A fun way to know environment and wildlife

A school kid when first time introduced to science books especially to those chapters that talks about environment, feels when will get to see those animals, plants, deserts and ponds in real. To fulfill these desires of young kids, a National Museum of Natural History was established way back in 1972 by the late PM Indira Gandhi.

The first floor takes you to a dark room which is lighted in parts and reveals formation of earth, ocean and evolution of life in the form of single cells. This is the introduction to Natural History, which showcases natural habitat and evolution of plants and animal life. Stuffed animals are placed behind glass shelves to give a real feel to the museum.

An interesting part of this gallery is the presence of a 100 million years old real fossil of Ammonita which was excavated from Tiruchirapalli, Tamil Nadu and 160 million years old dinosaur bone from Godavari Valley.

As you head towards Gallery 2 on the second floor, you enter the world of Nature’s network, which makes you understand how every organism on earth is connected to another. It highlights the major ecosystems of the world, food chains and food webs. The tableaus show how animals became extinct and how some are more endangered owing to rising population, pollution and poaching.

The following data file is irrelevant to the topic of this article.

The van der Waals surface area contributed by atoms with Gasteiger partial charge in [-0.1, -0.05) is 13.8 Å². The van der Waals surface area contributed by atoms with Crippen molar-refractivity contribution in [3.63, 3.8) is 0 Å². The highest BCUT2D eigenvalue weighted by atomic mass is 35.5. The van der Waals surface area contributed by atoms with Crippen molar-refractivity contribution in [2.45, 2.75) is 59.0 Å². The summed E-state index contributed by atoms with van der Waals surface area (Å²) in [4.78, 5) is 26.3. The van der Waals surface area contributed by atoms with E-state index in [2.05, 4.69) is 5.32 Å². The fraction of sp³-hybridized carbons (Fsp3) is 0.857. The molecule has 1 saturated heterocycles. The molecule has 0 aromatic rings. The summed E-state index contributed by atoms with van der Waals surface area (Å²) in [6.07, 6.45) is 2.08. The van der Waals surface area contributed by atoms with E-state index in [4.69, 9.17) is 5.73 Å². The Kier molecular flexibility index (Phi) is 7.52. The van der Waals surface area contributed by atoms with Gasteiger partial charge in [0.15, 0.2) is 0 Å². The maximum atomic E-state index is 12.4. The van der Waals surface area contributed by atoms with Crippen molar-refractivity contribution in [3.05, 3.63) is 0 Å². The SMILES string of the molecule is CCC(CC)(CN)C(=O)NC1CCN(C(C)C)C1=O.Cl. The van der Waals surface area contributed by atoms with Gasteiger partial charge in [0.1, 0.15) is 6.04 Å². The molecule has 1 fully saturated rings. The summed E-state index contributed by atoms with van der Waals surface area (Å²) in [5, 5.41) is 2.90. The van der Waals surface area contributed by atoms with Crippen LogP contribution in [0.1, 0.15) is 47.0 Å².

Therefore, to create awareness about the conservation, the museum has a separate floor which educates children and those visiting the museum about the consequences of ruining the eco-system.

A dramatic life size diorama of a typical deciduous forest presents two contrasting pictures. It shows one with a rich, balanced forest ecosystem and the other with a deforested and barren terrain.

The deforestation is presented symbolically through an oversized model of human hand uprooting a tree. The other sections exhibit how people in different regions have fought to save their environment.

A temporary exhibition on Intangible Natural Heritage informs one about ancient traditions of our country like Ayurveda. It also highlights the puppetry and folk dance of different states. To make this entertaining for kids, animated folk tales are being played on the LCD screens. 

“We hold workshops for the kids and make them visit biodiversity parks, bird sanctuaries, wetlands and zoos to give a detailed view of what they study in schools.  Recently, artist Sunoj D educated school students about seed-packed mud balls techniques which if thrown in any  cultivable soil grows into plant,” says Reena Dey, Head of Office, National Museum of Natural History.

She says, “We also conduct winter camps and take students to Aravallis for a day or a two. Secondly, we give Young Environmentalist of the Year’ award from those who qualify the written test. We also publish a book  ‘The tryst with nature,” where we publish poem and essays written by school students.”

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